Lutheranism In, Lutherans Out: A Higher Things Youth Conference Reflection
“At the risk of sounding quite insolently obvious, I shall say that if the Church is to make any impression on the modern mind she will have to preach Christ and the cross.”
– Dorothy Sayers
The same could be said of making lasting impressions on the youth of the church, especially when it comes to contending for and delivering the Christian faith (Jude 3). The word Lutherans use for this is catechesis. Now, by catechesis we must mean a lifetime of receiving the Word of God, participating in the sacramental life of the church, and believing, teaching, and confessing – not leave the catechism, Scriptures, and hymnal behind once you’ve hit made your confirmation vows. At its best, Lutheran catechesis centers on Christ crucified throughout our entire lives. Quite simply, this is what our youth need. More historic Lutheran teaching. More discussion and studies on current topics from a Christian worldview. More apologetics for the defense of their faith. More worship that points them to Christ and not themselves or the latest pop-Christian entertainment fads. In other words, our youth need what we all need: More 200 proof Lutheran doctrine and practice. More Word. More Sacraments. More Jesus.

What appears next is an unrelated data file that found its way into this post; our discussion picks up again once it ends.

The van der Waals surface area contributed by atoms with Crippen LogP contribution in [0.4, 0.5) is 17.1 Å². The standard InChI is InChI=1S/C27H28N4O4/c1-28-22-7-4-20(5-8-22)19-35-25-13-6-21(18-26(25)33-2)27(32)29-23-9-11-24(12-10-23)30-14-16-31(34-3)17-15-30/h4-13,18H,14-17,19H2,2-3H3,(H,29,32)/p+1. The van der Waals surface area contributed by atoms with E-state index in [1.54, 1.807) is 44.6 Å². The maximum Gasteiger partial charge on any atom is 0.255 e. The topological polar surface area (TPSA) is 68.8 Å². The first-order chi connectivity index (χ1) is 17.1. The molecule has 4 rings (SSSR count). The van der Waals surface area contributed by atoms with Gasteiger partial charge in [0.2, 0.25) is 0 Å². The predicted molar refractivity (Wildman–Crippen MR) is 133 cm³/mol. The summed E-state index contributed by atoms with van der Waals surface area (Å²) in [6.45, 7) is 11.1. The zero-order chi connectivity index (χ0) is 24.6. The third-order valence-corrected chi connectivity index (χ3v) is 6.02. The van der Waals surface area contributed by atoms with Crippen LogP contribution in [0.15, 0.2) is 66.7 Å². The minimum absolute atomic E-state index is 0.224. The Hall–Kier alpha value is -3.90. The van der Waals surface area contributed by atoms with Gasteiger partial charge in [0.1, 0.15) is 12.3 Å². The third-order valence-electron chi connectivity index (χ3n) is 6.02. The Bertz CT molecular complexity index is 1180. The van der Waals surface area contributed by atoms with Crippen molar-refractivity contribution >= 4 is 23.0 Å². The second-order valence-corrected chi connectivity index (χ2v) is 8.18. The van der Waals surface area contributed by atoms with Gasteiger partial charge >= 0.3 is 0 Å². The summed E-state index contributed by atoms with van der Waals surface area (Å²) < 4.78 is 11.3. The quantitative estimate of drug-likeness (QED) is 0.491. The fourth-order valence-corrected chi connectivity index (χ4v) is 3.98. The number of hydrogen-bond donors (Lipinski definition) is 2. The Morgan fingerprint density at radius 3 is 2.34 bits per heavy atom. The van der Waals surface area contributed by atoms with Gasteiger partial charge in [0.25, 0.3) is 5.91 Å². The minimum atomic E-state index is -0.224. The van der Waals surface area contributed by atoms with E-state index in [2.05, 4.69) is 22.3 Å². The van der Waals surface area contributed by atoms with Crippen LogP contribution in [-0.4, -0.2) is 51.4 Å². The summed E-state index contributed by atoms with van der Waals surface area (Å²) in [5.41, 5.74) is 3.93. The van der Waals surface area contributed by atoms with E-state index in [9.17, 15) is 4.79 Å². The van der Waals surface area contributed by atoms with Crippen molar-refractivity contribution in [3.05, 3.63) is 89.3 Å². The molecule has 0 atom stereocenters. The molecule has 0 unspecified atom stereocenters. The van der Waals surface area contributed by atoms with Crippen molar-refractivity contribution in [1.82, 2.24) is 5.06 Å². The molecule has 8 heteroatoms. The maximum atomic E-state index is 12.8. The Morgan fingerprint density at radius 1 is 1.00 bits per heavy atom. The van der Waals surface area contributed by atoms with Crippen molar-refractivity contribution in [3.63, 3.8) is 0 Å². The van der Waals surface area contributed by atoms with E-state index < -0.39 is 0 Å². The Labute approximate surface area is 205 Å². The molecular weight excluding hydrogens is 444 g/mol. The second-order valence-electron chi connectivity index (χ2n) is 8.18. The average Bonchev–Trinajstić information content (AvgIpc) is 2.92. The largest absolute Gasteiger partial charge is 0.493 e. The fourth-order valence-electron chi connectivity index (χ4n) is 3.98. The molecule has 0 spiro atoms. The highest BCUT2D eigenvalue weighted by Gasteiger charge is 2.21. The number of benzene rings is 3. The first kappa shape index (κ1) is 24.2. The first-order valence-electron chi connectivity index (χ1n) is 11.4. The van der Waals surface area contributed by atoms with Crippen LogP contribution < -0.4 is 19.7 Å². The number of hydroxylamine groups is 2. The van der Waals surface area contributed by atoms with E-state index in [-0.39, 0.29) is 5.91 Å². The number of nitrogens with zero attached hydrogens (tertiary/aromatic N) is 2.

It’s simple really. You put good Lutheran teaching, worship, and throw in some fun activities – and you get good Lutherans out. Good Lutheranism in, good Lutherans out. To be sure, some of our young men will be pastors and some of our young women will be deaconesses and they will all go on to serve in various vocations. But the youth are not the future of the church. They are the church, right now, already. From the moment they were baptized and marked with the cross and the water they were members of the body of Christ.
And this is why the youth board and pastors here at Redeemer have made going to Higher Things conferences in the summer (not to mention using their resources during the year) the highest priority for our youth. Higher Things youth organization provides the best in Lutheran teaching, worship, and fun for our youth and adults alike. Through conferences, daily devotions, online videos, Facebook, radio, and so much more, Higher Things is giving our youth a faith that they can grow into, not out of. And that’s what we spend our time doing here at Redeemer whether it’s in Sunday School, preschool, adult Bible studies or with our youth. Train up a child in the way he should go; even when he is old he will not depart from it (Proverbs 22:6).